Fluorescence intensity (incl. FRET)
Fluorescence is the emission of light by a molecule (called fluorophore) that has been excited by light with a shorter wavelength than the emitted one. Fluorescence intensity detection is the measurement of this emitted light. A fluorescence plate reader consists of a light source, an excitation filter or monochromator, an emission filter or monochromator and a detector, usually a photomultiplier tube (PMT). As a result of a wavelength-specific excitation (light selected by the excitation filter/monochromator), the fluorophore emits light that is separated from the excitation light by the emission filter/monochromator and is measured by the PMT.
Fluorescence intensity is not an absolute measurement and is usually quantified in Relative Fluorescence Units (RFU). Thanks to the vast development of different fluorophores over the last decades, fluorescence intensity has become one of the most popular detection modes for plate readers, with thousands of assays available for many different applications.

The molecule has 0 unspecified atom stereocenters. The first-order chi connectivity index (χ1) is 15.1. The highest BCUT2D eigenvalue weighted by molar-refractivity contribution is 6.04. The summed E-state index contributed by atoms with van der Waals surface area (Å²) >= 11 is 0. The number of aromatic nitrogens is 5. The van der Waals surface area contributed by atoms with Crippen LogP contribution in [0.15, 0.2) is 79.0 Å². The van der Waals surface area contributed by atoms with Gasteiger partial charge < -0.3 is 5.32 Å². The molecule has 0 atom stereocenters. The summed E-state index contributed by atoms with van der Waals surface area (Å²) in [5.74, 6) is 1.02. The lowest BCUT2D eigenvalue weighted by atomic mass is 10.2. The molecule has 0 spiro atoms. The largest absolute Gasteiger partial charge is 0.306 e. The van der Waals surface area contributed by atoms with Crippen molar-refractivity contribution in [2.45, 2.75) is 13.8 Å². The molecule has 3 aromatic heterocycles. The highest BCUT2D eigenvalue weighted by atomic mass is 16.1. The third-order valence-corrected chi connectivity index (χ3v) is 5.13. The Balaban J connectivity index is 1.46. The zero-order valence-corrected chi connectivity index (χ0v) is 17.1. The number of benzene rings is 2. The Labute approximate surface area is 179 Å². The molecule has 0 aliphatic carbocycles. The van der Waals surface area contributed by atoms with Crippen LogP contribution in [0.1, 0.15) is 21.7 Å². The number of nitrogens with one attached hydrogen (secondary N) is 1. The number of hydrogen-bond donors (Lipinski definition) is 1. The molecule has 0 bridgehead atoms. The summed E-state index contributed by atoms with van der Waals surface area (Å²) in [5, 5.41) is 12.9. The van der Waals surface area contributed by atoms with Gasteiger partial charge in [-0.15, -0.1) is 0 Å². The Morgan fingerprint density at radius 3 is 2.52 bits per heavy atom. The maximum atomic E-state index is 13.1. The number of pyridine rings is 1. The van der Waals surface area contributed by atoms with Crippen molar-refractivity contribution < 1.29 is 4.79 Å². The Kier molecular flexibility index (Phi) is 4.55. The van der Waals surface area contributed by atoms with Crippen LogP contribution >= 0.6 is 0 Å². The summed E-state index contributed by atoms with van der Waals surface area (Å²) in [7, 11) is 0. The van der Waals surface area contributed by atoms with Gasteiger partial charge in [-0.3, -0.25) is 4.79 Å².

Common applications for fluorescence intensity are calcium flux, DNA quantification, gene expression, protein interaction via Fluorescence Resonance Energy Transfer (FRET), enzymatic activities and more.
- Cell-based assay detects residual β-blocker substances in effluent of municipal wastewater treatment plants
- FRET sensor assesses ATP levels in living plants experiencing low oxygen conditions
- Calcium retention capacity assay evaluates inhibition of mitochondrial permeability transition pore
- Protein-induced fluorescence enhancement detects protein-nucleic acid interactions in microplates
- Real-time assessment of apoptosis and necrosis